Table of Contents

**Nelly Litvak, University of Twente**

The tendency of nodes in a network to be connected to nodes of similar large or small degree, called network assortativity, degree mixing or degree-degree dependency, is an important characterization of the topology of the network, influencing many processes on the network, including network stability, attacks on P2P networks, and epidemics. In order to evaluate the degree mixing in networks, it is natural to compare the actual graph data to a corresponding configuration model (CM), because CM preserves the degree distribution but introduces a completely neutral random wiring between the nodes. However, it has been found in the literature that CM usually exhibits negative degree-degree correlations, so-called structural correlations that arise under the assumption that the graph is simple. In this talk we analyse the negative correlations in directed CM. In particular, we find the connection between the structural correlations and the number of erased edges in the erased configuration model. For the latter, we establish new upper bounds in terms of the size of the graph. This is a joint work with Pim van der Hoorn, Remco van der Hofstad and Clara Stegehuis.

**Steffen Lauritzen - Denmark**

We investigate connections between exponential random network models (ERGM), bidirected and undirected graphical models, and issues of invariance and exchangeability. Each point of view gives rise to its own class of parametrization of network models and we investigate how they are related to each other and to the theory of graph limits and graphons. In particular we provide insight into possibilities for formulating specific submodels which partially obey properties of the type mentioned.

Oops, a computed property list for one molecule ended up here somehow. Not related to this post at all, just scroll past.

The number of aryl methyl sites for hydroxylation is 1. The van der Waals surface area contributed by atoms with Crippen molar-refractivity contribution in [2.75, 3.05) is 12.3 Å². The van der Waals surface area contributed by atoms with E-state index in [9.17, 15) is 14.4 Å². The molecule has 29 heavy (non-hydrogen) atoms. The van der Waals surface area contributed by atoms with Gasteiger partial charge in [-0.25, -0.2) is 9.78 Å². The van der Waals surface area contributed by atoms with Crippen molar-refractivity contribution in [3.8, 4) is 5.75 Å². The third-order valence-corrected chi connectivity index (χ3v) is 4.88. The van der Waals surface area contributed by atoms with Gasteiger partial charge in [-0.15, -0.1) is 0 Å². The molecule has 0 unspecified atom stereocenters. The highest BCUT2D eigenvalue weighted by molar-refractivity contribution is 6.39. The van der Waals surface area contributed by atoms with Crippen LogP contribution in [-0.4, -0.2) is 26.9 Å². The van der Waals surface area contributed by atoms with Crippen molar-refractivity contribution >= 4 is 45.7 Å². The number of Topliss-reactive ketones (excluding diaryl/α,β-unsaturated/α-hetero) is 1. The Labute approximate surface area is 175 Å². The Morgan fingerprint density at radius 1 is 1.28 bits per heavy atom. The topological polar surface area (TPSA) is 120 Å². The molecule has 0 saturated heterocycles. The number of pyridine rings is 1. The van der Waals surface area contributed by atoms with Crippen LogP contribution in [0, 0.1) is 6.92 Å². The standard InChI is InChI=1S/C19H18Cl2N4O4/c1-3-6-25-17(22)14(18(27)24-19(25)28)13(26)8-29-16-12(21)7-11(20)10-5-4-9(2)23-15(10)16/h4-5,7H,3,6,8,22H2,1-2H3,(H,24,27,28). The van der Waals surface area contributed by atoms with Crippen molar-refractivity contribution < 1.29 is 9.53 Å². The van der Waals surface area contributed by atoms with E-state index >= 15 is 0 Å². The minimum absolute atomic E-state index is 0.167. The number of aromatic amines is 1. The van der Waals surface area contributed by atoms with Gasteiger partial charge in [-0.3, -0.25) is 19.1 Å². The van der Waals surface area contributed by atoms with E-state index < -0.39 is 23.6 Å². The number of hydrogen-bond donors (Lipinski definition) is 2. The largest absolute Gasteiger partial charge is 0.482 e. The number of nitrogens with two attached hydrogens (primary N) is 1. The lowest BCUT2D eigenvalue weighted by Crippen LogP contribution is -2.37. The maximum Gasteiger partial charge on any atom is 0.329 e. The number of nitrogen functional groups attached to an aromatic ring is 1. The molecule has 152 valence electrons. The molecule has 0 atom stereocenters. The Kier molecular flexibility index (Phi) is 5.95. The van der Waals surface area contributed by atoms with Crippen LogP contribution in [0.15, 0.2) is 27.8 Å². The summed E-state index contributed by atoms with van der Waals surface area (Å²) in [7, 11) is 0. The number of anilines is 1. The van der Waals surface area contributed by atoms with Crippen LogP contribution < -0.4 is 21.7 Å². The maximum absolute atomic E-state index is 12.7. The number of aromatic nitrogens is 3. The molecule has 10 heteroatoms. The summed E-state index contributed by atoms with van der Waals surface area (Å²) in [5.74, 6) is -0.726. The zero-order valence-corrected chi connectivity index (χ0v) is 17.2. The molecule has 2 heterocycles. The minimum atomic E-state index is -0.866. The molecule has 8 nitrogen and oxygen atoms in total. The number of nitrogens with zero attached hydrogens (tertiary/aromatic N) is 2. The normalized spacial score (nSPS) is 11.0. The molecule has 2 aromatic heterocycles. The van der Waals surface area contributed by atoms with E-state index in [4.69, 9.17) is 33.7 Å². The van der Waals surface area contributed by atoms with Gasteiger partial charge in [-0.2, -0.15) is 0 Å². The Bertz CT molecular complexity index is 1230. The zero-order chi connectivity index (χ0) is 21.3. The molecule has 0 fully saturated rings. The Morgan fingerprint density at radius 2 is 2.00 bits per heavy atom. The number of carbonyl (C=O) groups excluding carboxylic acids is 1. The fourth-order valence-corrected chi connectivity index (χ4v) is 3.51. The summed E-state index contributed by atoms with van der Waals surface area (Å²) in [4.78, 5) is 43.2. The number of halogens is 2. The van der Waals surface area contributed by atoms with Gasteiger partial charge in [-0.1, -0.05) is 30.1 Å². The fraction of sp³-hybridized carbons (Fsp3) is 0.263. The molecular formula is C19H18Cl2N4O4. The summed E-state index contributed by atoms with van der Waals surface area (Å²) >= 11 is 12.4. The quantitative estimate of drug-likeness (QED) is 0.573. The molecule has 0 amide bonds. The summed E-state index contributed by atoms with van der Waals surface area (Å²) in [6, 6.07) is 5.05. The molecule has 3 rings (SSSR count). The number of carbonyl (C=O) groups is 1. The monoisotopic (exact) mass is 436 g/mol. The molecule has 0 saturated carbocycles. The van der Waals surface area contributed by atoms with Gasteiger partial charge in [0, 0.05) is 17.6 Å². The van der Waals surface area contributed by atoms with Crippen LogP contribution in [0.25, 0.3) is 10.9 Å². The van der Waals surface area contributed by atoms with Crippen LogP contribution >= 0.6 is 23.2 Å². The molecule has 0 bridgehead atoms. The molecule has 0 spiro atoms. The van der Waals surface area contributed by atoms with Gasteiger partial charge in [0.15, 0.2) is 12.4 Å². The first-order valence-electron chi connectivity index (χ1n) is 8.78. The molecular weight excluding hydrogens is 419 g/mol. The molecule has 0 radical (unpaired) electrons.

The lecture is based upon joint work with A. Rinaldo and K. Sadeghi.

**Anders Madsen, HUGIN**

Probabilistic graphical models such as Bayesian networks are well suited for supporting decision making under uncertainty. They provide us with a flexible framework for representing dependence and independence relations of a problem domain using a set of random variables represented as nodes in an acyclic, directed graph and quantifying the strengths of the dependence relations using (conditional) probability distributions.

In this presentation, we will discuss how Bayesian networks have been applied to capture and represent uncertainty in three different application domains: 1) Bayesian networks applied for analysis of massive data streams in finance and the automotive industry; 2) Bayesian networks applied for operationalization of ecosystem services; and 3) Bayesian networks applied for health monitoring and life-long capability management for self-sustaining manufacturing systems. For each application example, we will demonstrate the use of Bayesian networks and discuss some of the challenges involved in the real-world application of Bayesian networks.

**Göran Kauermann, Ludwig-Maximilians-Universität München**

We give an introduction to statistical models for network data. Starting from ‘simple’ models we present Exponential Random Graph Models (ERGM) as well as Stochastic Actor Model (SAM). A particular focus is put on estimation and interpretation and the behavior of the models for large network data.

Though ERGMs (as well as SAMs) have achieved a kind of standard in statistical network data analysis, the models are not yet completely consolidated. In fact ERGMs mirror several practical as well as technical problems. For instance the models suffer from instability and nearly infeasible estimation if the network has more than a couple of hundred actors (nodes). Moreover, models for valued or multi-edge networks are missing or in its infancy.

The talk intends to show weaknesses and problems of available models in order to sketch a blueprint where research is required and innovative new ideas are necessary. The COSTNET initiative will thereby be the perfect forum to work on some of these problems.